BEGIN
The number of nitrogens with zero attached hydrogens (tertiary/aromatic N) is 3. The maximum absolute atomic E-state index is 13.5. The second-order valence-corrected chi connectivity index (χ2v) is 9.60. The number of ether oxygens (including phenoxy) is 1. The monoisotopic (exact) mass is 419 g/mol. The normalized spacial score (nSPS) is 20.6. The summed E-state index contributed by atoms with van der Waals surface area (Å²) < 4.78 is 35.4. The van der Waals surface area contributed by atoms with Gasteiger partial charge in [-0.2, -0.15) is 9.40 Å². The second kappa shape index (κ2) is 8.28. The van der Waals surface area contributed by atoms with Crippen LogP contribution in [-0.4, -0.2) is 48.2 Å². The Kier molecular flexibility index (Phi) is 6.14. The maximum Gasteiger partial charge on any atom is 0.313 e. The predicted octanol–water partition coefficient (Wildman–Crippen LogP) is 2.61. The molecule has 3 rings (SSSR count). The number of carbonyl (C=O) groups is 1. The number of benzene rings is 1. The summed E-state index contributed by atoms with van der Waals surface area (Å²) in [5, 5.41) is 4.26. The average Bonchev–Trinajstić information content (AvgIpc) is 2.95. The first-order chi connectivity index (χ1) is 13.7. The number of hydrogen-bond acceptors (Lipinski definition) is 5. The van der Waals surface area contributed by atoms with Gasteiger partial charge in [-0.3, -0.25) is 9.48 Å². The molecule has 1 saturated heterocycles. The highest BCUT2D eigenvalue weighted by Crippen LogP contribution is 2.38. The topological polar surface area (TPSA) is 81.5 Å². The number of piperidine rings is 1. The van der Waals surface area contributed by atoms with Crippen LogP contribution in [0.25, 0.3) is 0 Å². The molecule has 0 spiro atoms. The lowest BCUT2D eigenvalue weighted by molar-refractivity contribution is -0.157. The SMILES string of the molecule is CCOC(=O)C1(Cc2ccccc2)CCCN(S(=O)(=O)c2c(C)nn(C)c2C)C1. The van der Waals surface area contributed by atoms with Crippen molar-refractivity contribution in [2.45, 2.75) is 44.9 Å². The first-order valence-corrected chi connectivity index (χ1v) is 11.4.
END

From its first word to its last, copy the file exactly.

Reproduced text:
The number of nitrogens with zero attached hydrogens (tertiary/aromatic N) is 3. The maximum absolute atomic E-state index is 13.5. The second-order valence-corrected chi connectivity index (χ2v) is 9.60. The number of ether oxygens (including phenoxy) is 1. The monoisotopic (exact) mass is 419 g/mol. The normalized spacial score (nSPS) is 20.6. The summed E-state index contributed by atoms with van der Waals surface area (Å²) < 4.78 is 35.4. The van der Waals surface area contributed by atoms with Gasteiger partial charge in [-0.2, -0.15) is 9.40 Å². The second kappa shape index (κ2) is 8.28. The van der Waals surface area contributed by atoms with Crippen LogP contribution in [-0.4, -0.2) is 48.2 Å². The Kier molecular flexibility index (Phi) is 6.14. The maximum Gasteiger partial charge on any atom is 0.313 e. The predicted octanol–water partition coefficient (Wildman–Crippen LogP) is 2.61. The molecule has 3 rings (SSSR count). The number of carbonyl (C=O) groups is 1. The number of benzene rings is 1. The summed E-state index contributed by atoms with van der Waals surface area (Å²) in [5, 5.41) is 4.26. The average Bonchev–Trinajstić information content (AvgIpc) is 2.95. The first-order chi connectivity index (χ1) is 13.7. The number of hydrogen-bond acceptors (Lipinski definition) is 5. The van der Waals surface area contributed by atoms with Gasteiger partial charge in [-0.3, -0.25) is 9.48 Å². The molecule has 1 saturated heterocycles. The highest BCUT2D eigenvalue weighted by Crippen LogP contribution is 2.38. The topological polar surface area (TPSA) is 81.5 Å². The number of piperidine rings is 1. The van der Waals surface area contributed by atoms with Crippen LogP contribution in [0.25, 0.3) is 0 Å². The molecule has 0 spiro atoms. The lowest BCUT2D eigenvalue weighted by molar-refractivity contribution is -0.157. The SMILES string of the molecule is CCOC(=O)C1(Cc2ccccc2)CCCN(S(=O)(=O)c2c(C)nn(C)c2C)C1. The van der Waals surface area contributed by atoms with Crippen molar-refractivity contribution in [2.45, 2.75) is 44.9 Å². The first-order valence-corrected chi connectivity index (χ1v) is 11.4.